A federal judge has recommended that a Singapore-based bank be held in contempt of court for failing to turn over information related to a counterfeiting lawsuit filed by Gucci last year.

This story first appeared in the May 14, 2010 issue of WWD. Subscribe Today.

In documents filed Tuesday, U.S. Magistrate Judge Theodore Katz wrote that United Overseas Bank Ltd. hasn’t adhered to an order requiring it to produce records of an account held by alleged counterfeiter Curveal Fashion.

Gucci America Inc. accused Curveal of selling fakes online in a suit filed in U.S. District Court in Manhattan last year. It won a $13.7 million default judgment in the case in January. In pursuing the case, Gucci found that more than $3 million had passed through an account the defendant held at United Overseas Bank’s Malaysian subsidiary, according to court documents. Gucci served a subpoena on the bank’s New York office in November, but the company, citing Malaysian banking laws, refused to turn over information.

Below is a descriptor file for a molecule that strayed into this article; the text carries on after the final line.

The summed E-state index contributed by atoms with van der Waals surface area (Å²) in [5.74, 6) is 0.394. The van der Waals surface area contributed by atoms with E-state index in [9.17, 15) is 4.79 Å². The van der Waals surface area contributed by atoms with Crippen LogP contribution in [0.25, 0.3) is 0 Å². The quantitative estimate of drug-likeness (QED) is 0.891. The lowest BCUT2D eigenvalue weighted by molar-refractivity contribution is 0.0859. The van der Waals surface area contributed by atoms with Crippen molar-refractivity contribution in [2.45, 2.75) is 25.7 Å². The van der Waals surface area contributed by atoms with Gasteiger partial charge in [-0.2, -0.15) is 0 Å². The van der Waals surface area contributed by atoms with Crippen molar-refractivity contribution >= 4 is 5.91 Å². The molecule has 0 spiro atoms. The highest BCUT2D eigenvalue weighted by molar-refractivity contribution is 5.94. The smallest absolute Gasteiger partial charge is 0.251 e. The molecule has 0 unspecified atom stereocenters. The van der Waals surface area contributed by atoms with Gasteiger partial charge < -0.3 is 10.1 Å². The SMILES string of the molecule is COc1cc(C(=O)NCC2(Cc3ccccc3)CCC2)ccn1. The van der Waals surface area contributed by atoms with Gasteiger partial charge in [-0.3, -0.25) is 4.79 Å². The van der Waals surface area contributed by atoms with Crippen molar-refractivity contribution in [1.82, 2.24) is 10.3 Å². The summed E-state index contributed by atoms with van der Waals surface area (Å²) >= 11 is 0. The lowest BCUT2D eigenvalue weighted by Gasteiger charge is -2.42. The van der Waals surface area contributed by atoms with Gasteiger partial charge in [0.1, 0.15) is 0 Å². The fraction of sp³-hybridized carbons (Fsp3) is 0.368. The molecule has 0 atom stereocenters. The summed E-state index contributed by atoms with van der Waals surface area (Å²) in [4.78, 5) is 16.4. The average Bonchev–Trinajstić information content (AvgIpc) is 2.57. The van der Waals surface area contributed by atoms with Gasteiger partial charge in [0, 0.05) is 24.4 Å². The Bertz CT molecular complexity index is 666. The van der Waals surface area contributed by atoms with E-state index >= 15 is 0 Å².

In a ruling handed down earlier this year, the court found the bank’s obligations to U.S. law trumped its responsibilities in Malaysia and ordered it to turn over the information. According to Katz’s writing this week, it still has not. The judge, who presided over pretrial proceedings in the case, recommended that the district court hold the bank in contempt and order it to pay a daily coercive fine until it complies.

United Overseas Bank’s attorney did not return a call seeking comment. The company has argued that it has preserved all of the records, has frozen Curveal’s accounts and has sought, but not received, permission to disclose the records from Malaysia’s Central Bank.

Gucci has made a recent habit of following the money trail through international accounts in counterfeiting suits. The company clashed with Bank of China over a counterfeiter’s bank records in a similar case last year.

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